“I find this work exciting because it pulls out a unifying principle that we can use to understand large classes of far-from-equilibrium systems,” said Nicole Yunger Halpern, a quantum physicist at Harvard University who is not involved in the work. “These studies offer hope that we can describe even these very messy, complicated systems with simple patterns.”
As you stir the coffee, the energy you inject into the system cascades down the spatial scales into smaller and smaller eddies, with the rate of the transfer of energy described by a universal exponential decay factor of -5/3.
Berges is widely seen as leading the theoretical effort, with a series of seminal papers since 2008 elucidating the physics of universal scaling. His co-author took another step this spring in a paper in Physical Review Letters that explored “prescaling,” the ramp-up to universal scaling. A group led by Thomas Gasenzer of Heidelberg also investigated prescaling in a PRL paper in May, offering a deeper look at the onset of the fractal-like behavior.
Some researchers are now exploring far-from-equilibrium dynamics in the lab, as others dig into the origins of the universal numbers. Experts say universal scaling is also helping to address deep conceptual questions about how quantum systems are able to thermalize at all.
There’s “chaotic progress on various fronts,” said Zoran Hadzibabic of the University of Cambridge. He and his team are studying universal scaling in a hot gas of potassium-39 atoms by suddenly dialing up the atoms’ interaction strength, then letting them evolve.
When Berges began studying far-from-equilibrium dynamics, he wanted to understand the extreme conditions at the beginning of the universe when the particles that now populate the cosmos originated.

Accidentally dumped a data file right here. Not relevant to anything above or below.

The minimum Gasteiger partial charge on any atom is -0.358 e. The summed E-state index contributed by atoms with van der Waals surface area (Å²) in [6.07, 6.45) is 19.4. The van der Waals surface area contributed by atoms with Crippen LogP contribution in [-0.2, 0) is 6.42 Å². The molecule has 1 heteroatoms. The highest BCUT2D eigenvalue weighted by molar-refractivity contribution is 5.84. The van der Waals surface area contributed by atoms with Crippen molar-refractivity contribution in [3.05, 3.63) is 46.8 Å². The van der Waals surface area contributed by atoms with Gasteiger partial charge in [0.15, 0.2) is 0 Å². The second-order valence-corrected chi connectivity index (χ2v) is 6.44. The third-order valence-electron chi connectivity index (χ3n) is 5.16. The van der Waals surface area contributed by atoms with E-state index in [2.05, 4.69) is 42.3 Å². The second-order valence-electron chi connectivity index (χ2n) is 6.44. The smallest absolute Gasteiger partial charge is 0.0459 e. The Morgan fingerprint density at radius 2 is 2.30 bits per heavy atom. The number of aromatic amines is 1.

These conditions would have occurred right after “cosmic inflation”—the explosive expansion of space thought by many cosmologists to have jump-started the Big Bang. Inflation would have blasted away any existing particles, leaving only the uniform energy of space itself: a perfectly smooth, dense, oscillating field of energy known as a “condensate.” Berges modeled this condensate in 2008 with collaborators Alexander Rothkopf and Jonas Schmidt, and they discovered that the first stages of its evolution should have exhibited fractal-like universal scaling. “You find that when this big condensate decayed into the particles that we observe today, that this process can be very elegantly described by a few numbers,” he said.
To understand what this universal scaling phenomenon looks like, consider a vivid historical precursor of the recent discoveries. In 1941, the Russian mathematician Andrey Kolmogorov described the way energy “cascades” through turbulent fluids. When you’re stirring coffee, for instance, you create a vortex on a large spatial scale. Kolmogorov realized that this vortex will spontaneously generate smaller eddies, which spawn still smaller eddies. As you stir the coffee, the energy you inject into the system cascades down the spatial scales into smaller and smaller eddies, with the rate of the transfer of energy described by a universal exponential decay factor of -5/3, which Kolmogorov deduced from the fluid’s dimensions.